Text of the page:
Great. We’ll definitely do it.

Douwe Maan 51:00
Thank you so much.

Eric Dodds 51:01
Thank you. That was such a unique individual in that he has a depth of knowledge across such a wide variety of subject matter. And I think that’s certainly been accelerated by him taking on the role of CEO and Meltano. This is my takeaway from the show. There’s the old adage, I think, from the Netscape fundraising story, I think it was that, you know, you make you’re successful in two ways you bundle or you unbundle. And I’ve been thinking about that a lot lately in the data tooling space, because there are companies actively trying to bundle and actively trying to unbundle in general across tooling, but then also within specific disciplines. And thinking about Meltano, as sort of the package manager for the entire data stack, is a really fascinating way to bundle and I think opens up a lot of opportunity for them that a lot of other companies aren’t going to have because they don’t have to necessarily make choices about specific tooling. And so I know, I’m going to be thinking about that all week, because, you know, it’s sort of a very unique approach to bundling or I guess bundling is, you know, an interesting way to describe what they’re doing. So how about you cost us?

Kostas Pardalis 52:23
Yeah, 100%, I agree with you, it’s very, it’s very interesting to see like platforms like these are giving. And at the same time, we have a team behind it that, you know, has like the best possible pedigree to succeed in this because they are coming like from from GitLab, right, where that’s exactly what they were doing, like building this kind of tools, but for software engineering. So I’m very excited to see how they are going to move forward. Hopefully, we will have him on other. So like pretty soon. So because things are like changing really fast. But I would also like to add that if they succeed in what they’re doing, I think we are also they are also going to act as a great accelerators for the open source projects, which is very interesting, because we have open source projects with varying degree of maturity, let’s say especially when it comes like to the ETL part with all the connectors and all that stuff. So putting in place like something like Madonna, and also the governance of like Madonna brings with all the initiatives around open source, I think are going to see these communities actually maturing much, much faster, which is nice, because me as a person who has experienced, let’s say, the birth of SR, then Golding got into like some kind of winter situation where it was like existing, but not existing, made dangers maintained. And today’s things like all these October with Madonna, being the leader like to revive the project and govern the project, like in a way that’s going to be valuable. It’s super, super interesting. Like it’s very fascinating. And I’m really interested to see like what’s going to happen in the next couple of months.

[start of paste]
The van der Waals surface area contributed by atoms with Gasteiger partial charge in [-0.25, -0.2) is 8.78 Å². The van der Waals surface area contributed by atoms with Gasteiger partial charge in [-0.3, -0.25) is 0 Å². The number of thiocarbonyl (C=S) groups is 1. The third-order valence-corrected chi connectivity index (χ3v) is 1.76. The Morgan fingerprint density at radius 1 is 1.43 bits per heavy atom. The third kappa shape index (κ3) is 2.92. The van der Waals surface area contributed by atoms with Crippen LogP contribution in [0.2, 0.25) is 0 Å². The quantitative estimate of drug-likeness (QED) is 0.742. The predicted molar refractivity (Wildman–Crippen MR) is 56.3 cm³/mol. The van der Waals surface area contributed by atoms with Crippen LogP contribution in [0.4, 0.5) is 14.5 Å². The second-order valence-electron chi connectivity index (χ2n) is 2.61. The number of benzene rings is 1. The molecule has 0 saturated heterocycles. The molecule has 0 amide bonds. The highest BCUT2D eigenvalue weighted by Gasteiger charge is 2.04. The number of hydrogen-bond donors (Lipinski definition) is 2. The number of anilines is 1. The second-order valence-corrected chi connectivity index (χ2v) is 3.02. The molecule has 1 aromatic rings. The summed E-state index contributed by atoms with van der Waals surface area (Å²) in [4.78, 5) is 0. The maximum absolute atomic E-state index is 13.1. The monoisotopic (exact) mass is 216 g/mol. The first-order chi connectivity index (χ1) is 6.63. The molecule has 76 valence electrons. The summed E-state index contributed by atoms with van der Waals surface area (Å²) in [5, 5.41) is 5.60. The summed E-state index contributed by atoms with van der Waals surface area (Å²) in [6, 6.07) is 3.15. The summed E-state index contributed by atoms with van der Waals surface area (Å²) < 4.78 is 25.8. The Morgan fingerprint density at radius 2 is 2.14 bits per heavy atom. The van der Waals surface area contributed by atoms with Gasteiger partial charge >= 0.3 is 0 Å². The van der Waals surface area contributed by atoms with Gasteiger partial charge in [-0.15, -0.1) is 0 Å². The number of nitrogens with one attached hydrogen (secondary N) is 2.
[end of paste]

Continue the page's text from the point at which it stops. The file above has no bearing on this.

Eric Dodds 54:10
And we’ll definitely have to have now back on the show, because we’ve barely scratched the surface on several subjects. So thanks for joining us again on the data sack show and we have lots of great stuff coming up. So make sure to subscribe, and we’ll catch you on the next one. We hope you enjoyed this episode of the datasets show. Be sure to subscribe on your favorite podcast app to get notified about new episodes every week. We’d also love your feedback. You can email me Eric DODDS at Eric at data stack show.com. That’s E R I C at data stack show.com. The show is brought to you by Rutter stack, the CDP for developers learn how to build a CDP on your data warehouse at Rutter stack.com